The happy hour's last hurray?

5 May 2014

As our summer days shorten and the time for a chilled Rosé gives way to a hearty Cab Sav, you might reflect on the place alcohol plays in your life and its role in our society and economy generally. You can be sure that over the last year or so, perhaps while we have been adjusting our beer–googles, our legislators, regulators and enforcement agencies have been taking a long hard look at our imbibing.  They are clearly not amused.

In the last few years New Zealand has, like other Commonwealth jurisdictions such as England and Australia, been doing a lot of soul searching about our drinking.  A particular feature of this latest bout of introspection has been how the 'problem' has been largely characterised as an issue solely about our out of control binge drinking youth.  The alcohol debate has thus had a paternalistic (and perhaps hypocritical) 'hell in a handcart' feel to it. 

However, whatever the demographic vehicle for the reboot, the changes introduced by the Sale and Supply of Alcohol Act 2012 (the Act) will affect imbibers young and old.  Indeed you may have already started to notice a number of changes when the Act took full effect in December 2013.  These include:

  • The introduction of national default hours for all licensees. Off-licence (including supermarkets) hours are limited to between 7am and 11pm. On-licence hours are limited to between 8am and 4am. Premises open for longer hours now have to comply with the national default, whilst premises with shorter hours continue to operate in accordance with their licence conditions. The days of widespread 24 hour licences are therefore nigh, although many would say that what happens after 4am is hardly likely to be productive.

  • Local alcohol policies (LAPs) can be adopted from 18 December 2013. LAPs are developed by councils and augment the Act's controls. LAPs can include limits on the location of licences near particular areas, facilities or other licensed premises, the number and density of licences in an area, and further limits on the maximum trading hours of a licence. These measures will represent a substantial shift from the permissive regime of the old Act, and put power in the hands of local councillors. Territorial authorities choosing to develop LAPs must publicly consult on these. Many councils throughout the country have already consulted on their draft LAPs, and have now started releasing their provisional LAPs.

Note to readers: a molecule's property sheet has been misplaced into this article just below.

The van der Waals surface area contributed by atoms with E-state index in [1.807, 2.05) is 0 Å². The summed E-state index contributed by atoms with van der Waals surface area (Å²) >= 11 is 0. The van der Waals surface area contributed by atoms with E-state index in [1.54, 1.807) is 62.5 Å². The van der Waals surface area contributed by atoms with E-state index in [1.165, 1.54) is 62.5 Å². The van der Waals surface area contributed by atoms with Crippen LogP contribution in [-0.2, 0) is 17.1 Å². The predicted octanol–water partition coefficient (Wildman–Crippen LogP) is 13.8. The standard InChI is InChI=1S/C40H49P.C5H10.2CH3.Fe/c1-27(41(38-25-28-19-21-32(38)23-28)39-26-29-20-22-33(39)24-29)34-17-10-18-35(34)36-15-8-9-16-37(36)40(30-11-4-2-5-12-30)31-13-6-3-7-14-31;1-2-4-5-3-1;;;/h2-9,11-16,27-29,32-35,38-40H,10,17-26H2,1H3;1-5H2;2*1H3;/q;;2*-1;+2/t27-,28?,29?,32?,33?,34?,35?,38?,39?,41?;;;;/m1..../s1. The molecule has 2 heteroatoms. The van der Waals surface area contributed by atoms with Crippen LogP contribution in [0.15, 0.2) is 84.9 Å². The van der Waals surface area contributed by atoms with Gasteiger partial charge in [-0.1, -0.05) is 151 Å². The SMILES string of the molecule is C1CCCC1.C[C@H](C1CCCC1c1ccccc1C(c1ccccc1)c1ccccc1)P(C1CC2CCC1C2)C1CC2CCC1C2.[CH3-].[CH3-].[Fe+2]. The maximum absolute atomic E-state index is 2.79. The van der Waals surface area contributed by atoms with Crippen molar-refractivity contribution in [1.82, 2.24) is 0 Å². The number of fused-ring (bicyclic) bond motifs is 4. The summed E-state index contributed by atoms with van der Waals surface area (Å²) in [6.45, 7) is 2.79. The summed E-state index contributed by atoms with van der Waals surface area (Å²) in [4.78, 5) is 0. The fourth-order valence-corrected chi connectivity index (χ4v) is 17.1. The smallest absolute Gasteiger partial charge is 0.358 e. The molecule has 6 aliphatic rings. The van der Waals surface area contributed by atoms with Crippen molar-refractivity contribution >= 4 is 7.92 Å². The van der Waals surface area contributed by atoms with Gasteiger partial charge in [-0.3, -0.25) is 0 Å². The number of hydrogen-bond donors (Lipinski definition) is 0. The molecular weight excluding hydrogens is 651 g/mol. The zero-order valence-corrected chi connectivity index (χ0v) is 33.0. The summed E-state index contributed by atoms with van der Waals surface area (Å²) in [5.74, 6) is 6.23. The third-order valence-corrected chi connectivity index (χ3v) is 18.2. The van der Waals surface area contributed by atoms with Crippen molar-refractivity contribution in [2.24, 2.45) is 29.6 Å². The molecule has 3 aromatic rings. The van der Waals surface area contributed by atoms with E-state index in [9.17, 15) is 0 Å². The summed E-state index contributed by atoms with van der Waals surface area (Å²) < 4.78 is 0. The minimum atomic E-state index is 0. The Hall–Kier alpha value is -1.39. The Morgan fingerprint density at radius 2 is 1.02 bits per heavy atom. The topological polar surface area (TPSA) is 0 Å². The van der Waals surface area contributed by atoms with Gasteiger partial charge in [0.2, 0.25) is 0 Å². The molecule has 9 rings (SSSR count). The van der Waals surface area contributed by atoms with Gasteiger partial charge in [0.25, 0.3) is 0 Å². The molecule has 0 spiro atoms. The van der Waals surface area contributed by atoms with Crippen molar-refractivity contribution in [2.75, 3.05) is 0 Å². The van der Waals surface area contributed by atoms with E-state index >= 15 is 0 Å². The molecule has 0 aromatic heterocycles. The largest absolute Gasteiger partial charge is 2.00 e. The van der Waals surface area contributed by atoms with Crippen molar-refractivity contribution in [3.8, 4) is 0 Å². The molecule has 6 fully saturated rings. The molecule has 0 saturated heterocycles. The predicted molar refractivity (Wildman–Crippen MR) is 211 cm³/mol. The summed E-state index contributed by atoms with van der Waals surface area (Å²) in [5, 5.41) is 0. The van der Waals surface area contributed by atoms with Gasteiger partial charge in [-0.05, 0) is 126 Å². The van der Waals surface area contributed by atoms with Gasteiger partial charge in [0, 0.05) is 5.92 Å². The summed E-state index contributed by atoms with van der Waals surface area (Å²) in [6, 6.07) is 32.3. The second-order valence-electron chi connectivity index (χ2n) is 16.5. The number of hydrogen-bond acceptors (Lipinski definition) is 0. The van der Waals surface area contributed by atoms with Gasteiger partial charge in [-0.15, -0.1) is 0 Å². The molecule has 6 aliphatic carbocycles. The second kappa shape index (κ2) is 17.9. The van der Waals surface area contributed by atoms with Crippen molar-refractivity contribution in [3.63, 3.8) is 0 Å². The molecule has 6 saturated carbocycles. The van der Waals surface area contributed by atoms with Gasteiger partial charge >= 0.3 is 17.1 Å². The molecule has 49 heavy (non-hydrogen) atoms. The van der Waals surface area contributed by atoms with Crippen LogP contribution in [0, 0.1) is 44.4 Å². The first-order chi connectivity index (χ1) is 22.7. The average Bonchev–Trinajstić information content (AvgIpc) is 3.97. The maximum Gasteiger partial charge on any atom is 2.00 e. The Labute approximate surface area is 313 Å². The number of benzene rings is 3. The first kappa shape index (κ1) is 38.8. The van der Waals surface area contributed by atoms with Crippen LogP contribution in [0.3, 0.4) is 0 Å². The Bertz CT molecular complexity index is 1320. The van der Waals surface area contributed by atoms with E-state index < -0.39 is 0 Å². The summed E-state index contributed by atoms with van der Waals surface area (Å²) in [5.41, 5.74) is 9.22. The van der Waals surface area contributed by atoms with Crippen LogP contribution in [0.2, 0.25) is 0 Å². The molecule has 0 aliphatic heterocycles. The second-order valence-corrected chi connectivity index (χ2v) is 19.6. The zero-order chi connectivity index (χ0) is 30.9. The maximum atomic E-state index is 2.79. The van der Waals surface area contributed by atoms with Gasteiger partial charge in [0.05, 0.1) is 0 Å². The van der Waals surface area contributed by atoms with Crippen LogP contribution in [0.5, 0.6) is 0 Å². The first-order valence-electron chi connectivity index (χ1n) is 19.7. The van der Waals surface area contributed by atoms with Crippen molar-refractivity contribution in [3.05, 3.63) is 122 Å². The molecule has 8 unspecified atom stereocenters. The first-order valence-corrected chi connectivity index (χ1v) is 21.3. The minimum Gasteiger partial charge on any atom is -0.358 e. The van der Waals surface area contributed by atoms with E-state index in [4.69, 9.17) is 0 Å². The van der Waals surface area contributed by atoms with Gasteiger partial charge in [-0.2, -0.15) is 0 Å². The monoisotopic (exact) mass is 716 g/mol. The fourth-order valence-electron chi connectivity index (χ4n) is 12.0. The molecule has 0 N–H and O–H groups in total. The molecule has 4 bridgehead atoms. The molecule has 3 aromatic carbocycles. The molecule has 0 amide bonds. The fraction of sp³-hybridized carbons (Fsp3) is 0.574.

• Restrictions on the location of beer and wine displays in supermarkets (restricted to a single area within the store isolated from other goods), which will be imposed on all supermarket off-licences once they are renewed. Your familiarity with the layout of your supermarket will be tested and you will have to hunt harder for your wine or beer.

  • A new offence relating to the irresponsible promotion of alcohol, which effectively prohibits advertisements that promote excessive drinking, promote alcohol in a way that has special appeal to minors, advertises free alcohol or discounts of 25% or more, or offers free goods or services with the purchase of alcohol. Is that the end of the Happy Hour?

  • The licensing process will also change with all new licence applications being assessed under the criteria prescribed in the Act. The Alcohol Regulatory and Licensing Authority (ARLA) has also replaced the Liquor Licensing Authority.

While the Act has some immediate bite, the development of LAPs will be a significant step over the next few months. Many of the draft LAPs consulted on by councils have adopted quite strict standards.  Many LAPs appear to have been demonstratively influenced by various interest groups.  Public health officials and the Police are keen to limit drinking as far as possible.  Bar and hotel owners are keen to ensure that people who are drinking are doing so in bars rather than in the comfort of their own home after visiting a supermarket or bottle store.  The LAP process has been notable for some rather bold contentions about alcohol harm and its causes, which seem to rely on very skinny analysis.  For example, we are aware of one leading council who has used a study of alcohol harm in respect of a small aborigine community in Australia dreadfully afflicted by alcohol problems, to justify part of their alcohol policies in respect of a large New Zealand city.  The validity of that comparison will presumably be challenged on appeal to ARLA.  Another notable feature has been the use, and uncritical acceptance of some terminology.  A notable example of this, is use of the concept of 'pre-loading' (the harmful consumption of alcohol bought from an off-licence before going to licensed premises).  The idea is being used to beat-up supermarkets and other off-licences.  What this is, who is doing it and what harm it causes is ill-defined but you might want to reflect on the fact that if you have a wine at home before going to dinner or to a bar you are one of this much maligned group. 

The appeals to the various LAPs will be fascinating, with the interests of large hospitality interests, supermarkets, councils, the Police and public health entities all heading in varying directions about how, where and when we will be served our poison of choice.

 

This article was written by Patrick Mulligan (partner) and Leigh Walker (solicitor) for the Australasian Lawyer magazine (Issue 1.1).  Patrick heads the Auckland's resource management and environmental team and also specialises in licensing matters.  Leigh specialises in resource management, local government law and licensing law.